counter create hit Mexican Drug Cartels and Terrorist Organizations, A New Alliance? Crime-Terror Nexus is Opportunistic, Operating in Important Illicit Markets, Gun Smuggling, Human Trafficking, Illegal Immigration - Download Free eBook
Ads Banner
Hot Best Seller

Mexican Drug Cartels and Terrorist Organizations, A New Alliance? Crime-Terror Nexus is Opportunistic, Operating in Important Illicit Markets, Gun Smuggling, Human Trafficking, Illegal Immigration

Availability: Ready to download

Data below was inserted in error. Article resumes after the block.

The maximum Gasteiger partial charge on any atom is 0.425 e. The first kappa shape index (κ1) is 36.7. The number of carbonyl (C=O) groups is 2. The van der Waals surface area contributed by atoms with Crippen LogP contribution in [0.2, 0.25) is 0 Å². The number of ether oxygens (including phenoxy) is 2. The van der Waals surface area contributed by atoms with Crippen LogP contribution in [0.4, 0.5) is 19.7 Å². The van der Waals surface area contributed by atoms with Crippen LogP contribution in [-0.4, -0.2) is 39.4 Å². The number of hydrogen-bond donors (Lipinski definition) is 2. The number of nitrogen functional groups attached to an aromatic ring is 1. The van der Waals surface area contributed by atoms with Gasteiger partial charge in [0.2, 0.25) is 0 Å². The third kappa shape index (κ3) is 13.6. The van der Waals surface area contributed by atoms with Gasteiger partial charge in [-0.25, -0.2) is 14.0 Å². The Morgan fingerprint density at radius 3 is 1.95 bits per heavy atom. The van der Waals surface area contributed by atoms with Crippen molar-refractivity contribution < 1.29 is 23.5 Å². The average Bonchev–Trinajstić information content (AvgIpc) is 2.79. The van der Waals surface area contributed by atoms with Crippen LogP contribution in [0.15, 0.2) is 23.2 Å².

U.S. policymakers claim that a terror-cartel link exists and poses an immediate threat to U.S. national security. The 2011 Strategy to Combat Transnational Organized Crime (TOC) states "While the crime-terror nexus is still mostly opportunistic, this nexus is critical nonetheless, especially if it were to involve the successful criminal transfer of weapons of mass destruct U.S. policymakers claim that a terror-cartel link exists and poses an immediate threat to U.S. national security. The 2011 Strategy to Combat Transnational Organized Crime (TOC) states "While the crime-terror nexus is still mostly opportunistic, this nexus is critical nonetheless, especially if it were to involve the successful criminal transfer of weapons of mass destruction (WMD) material to terrorists or their penetration of human smuggling networks as a means for terrorists to enter the United States." While both groups independently represent significant threats to U.S. national security, there is not enough evidence to support the claim that the two groups have established an alliance and are working in collaboration against U.S. interests. Rather they both operate in important illicit markets, albeit most likely at arms-length. Mexican cartels exacerbate already demanding law enforcement challenges along the southern U.S. and Mexico border with large scale drug trafficking, gun smuggling, human trafficking and smuggling, illegal immigration, and the violence associated with these activities in pursuit of profits. Terrorist organizations on the other hand seek to destabilize the U.S. and its allies through the use of violence and fear. They threaten the principles, values, and security of Americans and our allies both on the home front and abroad. With such a disparity between the two groups' objectives, the thought of an alliance between the two is highly unlikely and as the 2011 Strategy stated, opportunistic at best.This compilation includes a reproduction of the 2019 Worldwide Threat Assessment of the U.S. Intelligence Community.The claim of a cartel-terror nexus has been around for at least a decade. Many articles have been written on the potential for it and even national policy warns against it. For example, the 2011 Strategy to Combat Transnational Organized Crime states "While the crime-terror nexus is still mostly opportunistic, this nexus is critical nonetheless, especially if it were to involve the successful criminal transfer of WMD material to terrorists or their penetration of human smuggling networks as a means for terrorists to enter the United States." In order to fully understand the context of the situation one must start with definitions and terminology used by those organizations charged with combating cartels and terrorist organizations. According to the Oxford Dictionary a cartel is an association of manufacturers or suppliers with the purpose of maintaining prices at a high level and restricting competition; neither Department of Defense (DoD) nor Department of Homeland Security (DHS) have a published definition for cartel. For purposes of this study it is important to note that the agglomeration of criminal organizations acting in concert can be considered a cartel. When criminal organizations are dispersed and don't act in concert to control supply, then the drug market can be said to be more competitive since a few dominant players are not able to fix prices. More competitive markets are the problematic ones because smaller players might be tempted into taking risks on behalf of terrorist groups.